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Peace articles that discuss ways of living in peace with humans, animals, and the environment.


by Stan Penner

My concern lies with war and the terrible toll it takes on human lives. Most people want peace and yet hundreds of billions of dollars a year are spent on weapons worldwide- money that could be used to help people instead of money used to kill and injure them. When a cousin of mine was in Japan he was repeatedly asked, "What are you doing for peace?" Some years ago, I met a former World War II Canadian Army warrant officer. With tears in his eyes, he wondered out loud as to how many German children he had orphaned. He had rigged up a heavy gun on his army carrier and had snuffed out as many German men's lives as possible. "I was a very good shot," he chokingly told me. Are we, the followers of Jesus Christ, blessed because we are peacemakers in this war-torn world? (See Matt. 5:9) Are we the salt and light that we should be or are we as Christ's Church just as guilty or even more guilty than others in instigating and maintaining the wars on the face of this earth?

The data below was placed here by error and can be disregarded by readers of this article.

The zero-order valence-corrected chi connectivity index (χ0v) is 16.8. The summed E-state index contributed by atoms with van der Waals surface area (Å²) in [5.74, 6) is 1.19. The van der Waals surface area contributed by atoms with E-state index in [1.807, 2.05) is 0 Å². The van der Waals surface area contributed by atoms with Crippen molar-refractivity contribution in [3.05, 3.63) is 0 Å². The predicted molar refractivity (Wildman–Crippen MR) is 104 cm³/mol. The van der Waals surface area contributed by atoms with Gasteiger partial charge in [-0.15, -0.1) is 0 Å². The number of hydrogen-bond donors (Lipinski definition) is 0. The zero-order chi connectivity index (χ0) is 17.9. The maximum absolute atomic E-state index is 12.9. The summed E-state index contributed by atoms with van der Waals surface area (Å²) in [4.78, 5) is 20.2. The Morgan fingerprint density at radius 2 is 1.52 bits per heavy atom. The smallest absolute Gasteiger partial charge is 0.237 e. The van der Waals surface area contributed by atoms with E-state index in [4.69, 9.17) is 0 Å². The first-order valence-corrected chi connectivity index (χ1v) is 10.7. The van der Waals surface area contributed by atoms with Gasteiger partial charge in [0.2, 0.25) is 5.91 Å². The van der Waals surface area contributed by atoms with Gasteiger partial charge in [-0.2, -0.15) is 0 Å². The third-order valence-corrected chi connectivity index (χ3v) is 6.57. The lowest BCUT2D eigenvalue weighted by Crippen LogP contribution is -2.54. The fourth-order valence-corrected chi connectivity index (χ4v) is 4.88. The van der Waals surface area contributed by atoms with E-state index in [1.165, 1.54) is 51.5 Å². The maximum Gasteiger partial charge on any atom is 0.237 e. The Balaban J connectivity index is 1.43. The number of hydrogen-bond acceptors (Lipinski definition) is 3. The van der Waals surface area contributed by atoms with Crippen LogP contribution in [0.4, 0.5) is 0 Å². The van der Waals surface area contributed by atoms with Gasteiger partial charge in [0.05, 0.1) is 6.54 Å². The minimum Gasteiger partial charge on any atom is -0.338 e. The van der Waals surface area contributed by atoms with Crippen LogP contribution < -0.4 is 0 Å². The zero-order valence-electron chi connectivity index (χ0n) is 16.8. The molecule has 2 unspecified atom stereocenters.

According to a paper in my possession (see also Charles Colson's book, Kingdoms in Conflict) some sixty years ago, at Barmen-Wuppertal, in Germany, a small group of Christians, in a confessional statement, set themselves against the war, racial, and other policies of Adolph Hitler. They were told in no uncertain terms that they were wrong. Both fellow citizens and fellow Christians assured the Barmen believers that Hitler was a real saviour, not the enemy of God but God's emissary. Had the Church in Germany as a whole adopted the Barmen confession the world could have been spared untold suffering. Hitler would hardly have risked war if he had known that the Church would not back him. Some time ago, on 100 Huntley Street, a Christian TV program, a "Christian" Jew spoke. His father had been taken away and killed by three Germans; one a Catholic, one a Lutheran, and one a Pentecostal. (The speaker had the grace to call them backslidden.) But is this the way for the Christian? Do we who are the followers of the Prince of Peace simply commit any and all atrocities that our government wants us to do or do we draw the line somewhere? Many Christians hold to a so-called "Just War" theory but when it comes to actual war, most Christians simply side with their own land. Some believers who have refused to take up arms have been terribly persecuted for it and some have been put to death. Somehow I feel that this is the Jesus' way- die rather than kill. That’s what He did. Are we not to be like He was?

What was the position of the early Christians in regard to war? "Robert M. Grant, the distinguished historian and author of Augustine to Constantine: The Thrust of the Christian Movement into the Roman World (Harper & Row, 1970), says: